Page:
Zhou X, Davenport E, Ouyang J, Hoke M, Garbinsky D, Agarwal I, Oberdhan D. Population characteristics across an expanded pooled database of multiple autosomal dominant polycystic kidney disease clinical studies. Nephrol Dial Transplant. 2020 Jun;35(Supplement_3):gfaa142.P. doi: 10.1093/ndt/gfaa142.P0037

BACKGROUND AND AIMS: Autosomal dominant polycystic kidney disease (ADPKD) is the most common hereditary kidney disease and the fourth-leading cause of kidney failure. Over the past two decades, various studies have been conducted to characterize the natural history of ADPKD and investigate impacts of potential treatments on disease progression. Previously, we created a pooled longitudinal database of unique subjects from nine studies to evaluate and analyze outcomes. The database was expanded to include data from two recent tolvaptan (TOL) trials (156-13-210 and 156-13-211). Here, we describe the baseline characteristics of the expanded pooled population.

METHOD: Data from 11 ADPKD studies (from 2001 to 2018, sponsored by Otsuka or National Institutes of Health) were combined and divided into two groups: TOL and standard of care (SOC). TOL consisted of trial subjects initiating treatment in one of seven trials (156-04-250, 156-04-251, 156-06-260, 156-09-284, 156-09-290, 156-08-271, and 156-13-210); SOC included subjects from placebo arms of two TOL randomized trials (156-04-251 and 156-09-290), all standard blood pressure control arms in the HALT-PKD trials, and subjects from two observational studies (156-10-291 and CRISP). Subjects in the placebo arm of study 156-13-210 received TOL for 5 weeks before randomization and were therefore included in the TOL group. Eligible subjects who completed an early TOL study continued TOL treatment in the extension study 156-08-271 and/or in a second extension study 156-13-211. Estimated glomerular filtration rate (eGFR) was calculated in all studies using the Chronic Kidney Disease Epidemiology Collaboration (CKD-EPI) equation. Total kidney volume (TKV) was measured by magnetic resonance imaging and available in all studies except 156-13-210, 156-13-211, and HALT-PKD study B.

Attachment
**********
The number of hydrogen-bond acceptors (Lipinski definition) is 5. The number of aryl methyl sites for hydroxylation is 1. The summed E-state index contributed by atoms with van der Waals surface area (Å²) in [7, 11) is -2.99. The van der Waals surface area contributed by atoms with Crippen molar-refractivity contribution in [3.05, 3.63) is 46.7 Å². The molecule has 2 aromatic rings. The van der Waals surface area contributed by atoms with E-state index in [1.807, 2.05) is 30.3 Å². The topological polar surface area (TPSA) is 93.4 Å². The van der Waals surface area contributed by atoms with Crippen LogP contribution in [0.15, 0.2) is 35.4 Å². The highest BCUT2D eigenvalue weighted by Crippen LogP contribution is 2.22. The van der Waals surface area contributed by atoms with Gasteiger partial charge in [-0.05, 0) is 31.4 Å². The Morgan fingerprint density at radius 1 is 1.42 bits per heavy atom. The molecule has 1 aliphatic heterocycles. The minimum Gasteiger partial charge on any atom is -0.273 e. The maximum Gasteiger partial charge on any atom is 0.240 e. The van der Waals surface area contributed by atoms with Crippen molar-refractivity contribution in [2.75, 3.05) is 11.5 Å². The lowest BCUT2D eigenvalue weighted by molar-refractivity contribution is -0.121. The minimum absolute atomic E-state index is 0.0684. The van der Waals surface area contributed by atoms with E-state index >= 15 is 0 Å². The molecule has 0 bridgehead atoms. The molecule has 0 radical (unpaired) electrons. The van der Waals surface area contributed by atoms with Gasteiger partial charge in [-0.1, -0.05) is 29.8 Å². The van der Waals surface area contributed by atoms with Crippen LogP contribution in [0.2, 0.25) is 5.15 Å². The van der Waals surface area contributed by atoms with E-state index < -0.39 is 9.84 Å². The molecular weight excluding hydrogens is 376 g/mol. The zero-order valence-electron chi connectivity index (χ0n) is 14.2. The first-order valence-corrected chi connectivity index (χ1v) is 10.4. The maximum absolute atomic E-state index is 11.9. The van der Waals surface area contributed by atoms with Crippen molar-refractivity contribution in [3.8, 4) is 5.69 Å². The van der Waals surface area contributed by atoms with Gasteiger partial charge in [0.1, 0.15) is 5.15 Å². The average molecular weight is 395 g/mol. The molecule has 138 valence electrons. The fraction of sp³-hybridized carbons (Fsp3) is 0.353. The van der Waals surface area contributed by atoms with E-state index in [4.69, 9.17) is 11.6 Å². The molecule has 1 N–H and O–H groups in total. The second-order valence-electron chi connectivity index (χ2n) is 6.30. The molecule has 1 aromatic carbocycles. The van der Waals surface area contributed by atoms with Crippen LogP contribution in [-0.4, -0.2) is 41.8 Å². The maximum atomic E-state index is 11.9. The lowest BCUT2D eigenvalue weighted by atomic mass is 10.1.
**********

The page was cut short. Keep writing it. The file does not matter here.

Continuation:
RESULTS: The pooled analysis included 7,117 eligible subjects (TOL: 2,928; SOC: 4,189) from the United States (47.5%) and other countries. The two cohorts had similar age (mean age, 43.6 vs. 44.1 years) and sex distribution (50.5% male vs. 45.2% male). The TOL group had more white subjects (90.5% vs. 80.7%) and fewer Hispanic subjects (4.0% vs. 12.6%), a lower baseline mean eGFR (60 vs. 70 mL/min/1.73 m2), more in chronic kidney disease (CKD) stage 3 or above (58.1% vs. 41.0%), and more frequent history of signs of rapid disease progression (e.g., nephrolithiasis, hematuria, urinary tract infection). Among 4,917 subjects with TKV assessments, mean baseline TKV was higher in the TOL group (1,817 mL) compared with SOC (1,627 mL).

CONCLUSION: In this large, longitudinal database of unique subjects with ADPKD, distinct differences exist in some baseline characteristics of the TOL and SOC groups. Compared with the previous database, the expanded database doubled the size of the TOL group and included more subjects who were older and with advanced chronic kidney disease stage. This database provides a diverse ADPKD population to assess outcomes.

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